King Arthur's Bones and The Medieval Murderers

Gaynor Madoc Leonard
07/18/13 05:07:35PM
302 posts

As members of Americymru will know from Ceri's interview with Sir Bernard Knight, The Medieval Murderers is a group of crime writers (including Sir Bernard) who collaborate to write a historical mystery.

I picked up King Arthur's Bones this week, in Carmarthen, and thoroughly enjoyed the story which begins in Glastonbury in 1191 and ends in London in 2004.

I won't give too much away but, quite clearly from the title, the story is about the discovery at Glastonbury of bones which appear to be those of King Arthur. The late 12th century was a crushing period for the Welsh and the bones of King Arthur would, of course, have provided the English with yet another hammer with which to hit us. Conversely, the bones would provide a rallying point for the Welsh, assuming they could be rescued and kept safe.

This provides the basis of the story and we see attempts to move the bones to safety over the next 8 centuries. If you want to know how it ends, you'll have to read the book!

Act One is written by Susanna Gregory (a nom de plume) who, I believe, lives in Carmarthenshire and of whom I am a great fan. I recommend her Matthew Bartholomew series, of which I think there are now about 20 books, These are set in 14th century Cambridge and are very well-researched. Matthew is a physician who is considered to have some rather avant-garde methods (he studied under an Arab doctor and believes in cleanliness) and, unlike his fellow physicians, is willing to treat the poor and does not believe in casting horoscopes. Along with his friend and colleague, Brother Michael, he investigates crimes in the town. There's a fair amount of gore and mystery but also a lot of humour.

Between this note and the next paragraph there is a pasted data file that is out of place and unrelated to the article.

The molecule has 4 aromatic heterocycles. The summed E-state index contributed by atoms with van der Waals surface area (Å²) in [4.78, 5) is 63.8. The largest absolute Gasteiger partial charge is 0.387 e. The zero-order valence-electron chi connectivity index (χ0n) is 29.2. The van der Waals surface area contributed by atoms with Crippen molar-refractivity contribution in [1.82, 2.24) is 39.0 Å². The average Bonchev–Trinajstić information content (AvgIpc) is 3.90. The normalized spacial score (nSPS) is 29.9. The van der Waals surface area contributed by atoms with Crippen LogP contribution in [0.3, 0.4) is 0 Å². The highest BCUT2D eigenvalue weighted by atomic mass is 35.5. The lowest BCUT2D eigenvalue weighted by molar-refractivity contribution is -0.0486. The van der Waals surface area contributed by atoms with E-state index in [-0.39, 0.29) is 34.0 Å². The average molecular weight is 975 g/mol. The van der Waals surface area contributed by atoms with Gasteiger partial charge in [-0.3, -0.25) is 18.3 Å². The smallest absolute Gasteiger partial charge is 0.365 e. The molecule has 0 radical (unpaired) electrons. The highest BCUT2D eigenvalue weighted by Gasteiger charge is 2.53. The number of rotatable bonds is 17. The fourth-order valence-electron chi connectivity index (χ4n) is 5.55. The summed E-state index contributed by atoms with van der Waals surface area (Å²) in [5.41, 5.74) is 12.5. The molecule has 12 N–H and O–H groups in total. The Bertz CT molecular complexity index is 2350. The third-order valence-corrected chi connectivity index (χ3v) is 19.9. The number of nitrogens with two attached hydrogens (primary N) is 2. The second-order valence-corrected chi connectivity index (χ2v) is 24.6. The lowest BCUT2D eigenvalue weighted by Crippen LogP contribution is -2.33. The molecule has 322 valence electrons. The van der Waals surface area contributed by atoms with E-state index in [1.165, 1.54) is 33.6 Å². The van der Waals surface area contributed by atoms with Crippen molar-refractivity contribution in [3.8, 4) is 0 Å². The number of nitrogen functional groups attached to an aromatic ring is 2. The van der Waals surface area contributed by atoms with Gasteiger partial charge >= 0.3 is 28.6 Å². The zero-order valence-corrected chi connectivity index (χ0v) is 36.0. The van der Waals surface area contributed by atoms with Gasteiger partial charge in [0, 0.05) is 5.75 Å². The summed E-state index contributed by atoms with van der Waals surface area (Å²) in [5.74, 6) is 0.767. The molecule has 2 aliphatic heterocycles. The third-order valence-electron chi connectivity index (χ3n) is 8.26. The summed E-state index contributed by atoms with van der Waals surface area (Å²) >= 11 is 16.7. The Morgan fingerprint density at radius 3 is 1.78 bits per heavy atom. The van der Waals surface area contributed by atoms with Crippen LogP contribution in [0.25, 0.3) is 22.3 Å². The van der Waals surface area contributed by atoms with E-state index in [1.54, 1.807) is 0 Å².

She also writes a series set in Restoration London, about a character called Thomas Chaloner. These are also enjoyable.

The Medieval Murderers' books are a good way of enjoying a historical mystery and getting to know the style of each writer. Because of their stories, I've moved on to Bernard Knight''s own novels and those of Susanna Gregory.

updated by @gaynor-madoc-leonard: 11/11/15 10:38:57PM